To a lesser degree is a Protestant denomination Jesus is Lord Church headed by Brother Eddie Villanueva. A rival of brother Mike, it claims a membership of 5 million with an undetermined command vote, but could be impressive as Villanueva’s son, Joel, was elected to the Senate in his first try in 2016, ranking second highest in the polls.

These religious groups are self-sufficient through the tithes and contribution of their members. The founders are all rich proving true the taunt that “religion is a lucrative business.” They are all Jesus-oriented and claim that certain truths have been revealed to their founders. INK, founded in 1913 by Felix Manalo, is now into its third generation of leadership — the Executive Ministers. Its main tenet is that INK is the one true church founded by Jesus but perverted by Christian churches over the centuries. All these churches claim to intercede for the faithful with their God, and therefore, they are the earthly instruments that merely mediate with the heavenly occupants. Except for one.

And this is the “Kingdom of Jesus Christ, The Name Above Every Name.” The difference between this sect is that the founder Apollo Quiboloy is “The Appointed Son of God.” In a video that went viral in social media, he proclaimed that he is the new Jesus chosen by God, claiming that he is the way, the truth and the life.

He claims ownership of everyone’s soul and the whole world “…ako ang may-ari ng kaluluwa niyo, ako and may-ari ng sanlibutan.” (I own your souls and I own the world). And the clencher, “…no one enter the gates of heaven without his forgiveness and redemption.”

This charismatic preacher came into national prominence when he was revealed to be the spiritual adviser of the then Mayor of Davao and his financial backer for his many mayoral campaigns. And he burst into public consciousness when he stood on the same stage as the presidential candidate during DU30 “miting de avance” when he parlayed his opening prayer into a rambling speech puffing up his role. He regaled the audience with stories of granting free use of his helicopter and plane for the Deegong’s sorties. What was galling was his attempt to overshadow the candidate by revealing that “he had this dream, that the mayor will one day be President” — boasting that he was the first to persuade him to run. And to top it all, he was willing to put in P1 billion or even P2 billion for the presidential campaign. Television audiences all over the country couldn’t help but notice the Deegong squirming in his chair — totally embarrassed by this religious charlatan-billionaire. And his claims of vast wealth could be true as the international Archlight Media estimated his worth at about $160 million (P8.64 billion).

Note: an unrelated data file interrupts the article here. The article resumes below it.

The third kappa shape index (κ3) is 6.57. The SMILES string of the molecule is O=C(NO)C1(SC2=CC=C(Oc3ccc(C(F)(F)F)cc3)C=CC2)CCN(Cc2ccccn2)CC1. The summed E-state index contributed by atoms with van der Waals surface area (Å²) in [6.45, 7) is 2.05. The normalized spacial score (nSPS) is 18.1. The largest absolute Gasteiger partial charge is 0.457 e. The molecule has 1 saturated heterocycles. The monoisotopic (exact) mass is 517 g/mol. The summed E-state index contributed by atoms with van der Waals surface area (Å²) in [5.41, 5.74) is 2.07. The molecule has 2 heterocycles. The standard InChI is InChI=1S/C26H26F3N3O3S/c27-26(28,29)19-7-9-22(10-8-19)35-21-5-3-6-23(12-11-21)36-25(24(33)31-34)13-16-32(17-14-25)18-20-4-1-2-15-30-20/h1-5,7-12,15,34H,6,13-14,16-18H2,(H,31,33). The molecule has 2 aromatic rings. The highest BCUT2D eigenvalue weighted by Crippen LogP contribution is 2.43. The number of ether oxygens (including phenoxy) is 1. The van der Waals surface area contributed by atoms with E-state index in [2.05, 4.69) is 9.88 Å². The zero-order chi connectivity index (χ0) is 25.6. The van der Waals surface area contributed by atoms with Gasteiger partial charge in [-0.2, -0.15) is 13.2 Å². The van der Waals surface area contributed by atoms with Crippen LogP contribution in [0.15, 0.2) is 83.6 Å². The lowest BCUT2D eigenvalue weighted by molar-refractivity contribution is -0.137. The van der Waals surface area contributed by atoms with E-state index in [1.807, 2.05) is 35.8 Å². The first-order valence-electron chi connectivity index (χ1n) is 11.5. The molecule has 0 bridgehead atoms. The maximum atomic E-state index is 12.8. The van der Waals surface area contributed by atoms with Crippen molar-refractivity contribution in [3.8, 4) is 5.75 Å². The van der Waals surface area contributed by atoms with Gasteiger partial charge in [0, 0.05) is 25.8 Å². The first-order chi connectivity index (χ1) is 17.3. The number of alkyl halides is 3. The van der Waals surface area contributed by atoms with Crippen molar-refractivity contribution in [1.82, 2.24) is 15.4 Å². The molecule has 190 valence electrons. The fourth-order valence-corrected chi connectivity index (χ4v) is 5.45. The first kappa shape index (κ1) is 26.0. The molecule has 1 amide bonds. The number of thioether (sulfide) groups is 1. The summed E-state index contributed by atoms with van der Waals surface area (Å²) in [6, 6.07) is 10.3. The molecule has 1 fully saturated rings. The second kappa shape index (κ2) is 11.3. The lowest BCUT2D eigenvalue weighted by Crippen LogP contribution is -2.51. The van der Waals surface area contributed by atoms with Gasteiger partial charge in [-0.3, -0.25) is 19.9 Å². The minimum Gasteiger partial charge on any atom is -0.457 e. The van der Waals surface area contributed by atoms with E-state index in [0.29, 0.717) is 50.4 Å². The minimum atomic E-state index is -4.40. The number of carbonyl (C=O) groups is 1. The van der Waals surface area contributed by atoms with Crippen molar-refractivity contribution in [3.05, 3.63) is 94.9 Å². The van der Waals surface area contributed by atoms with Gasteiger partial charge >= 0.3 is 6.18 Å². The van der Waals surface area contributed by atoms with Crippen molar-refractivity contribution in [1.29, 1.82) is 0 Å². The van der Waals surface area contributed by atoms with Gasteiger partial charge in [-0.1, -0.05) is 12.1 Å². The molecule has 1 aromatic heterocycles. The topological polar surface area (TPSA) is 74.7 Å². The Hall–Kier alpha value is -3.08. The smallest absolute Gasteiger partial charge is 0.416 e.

By now, this “appointed son of God” may have been demoted from his lofty perch as the President’s spiritual advisor. The Deegong needs no earthly intercession with heaven. He doesn’t even believe in heaven.

What is required of him is to fulfill what he promised the Filipinos when he ran as a maverick — a real pagbabago! And if he pulls it off, the Deegong will be revered by his countrymen much better than any religious charlatan.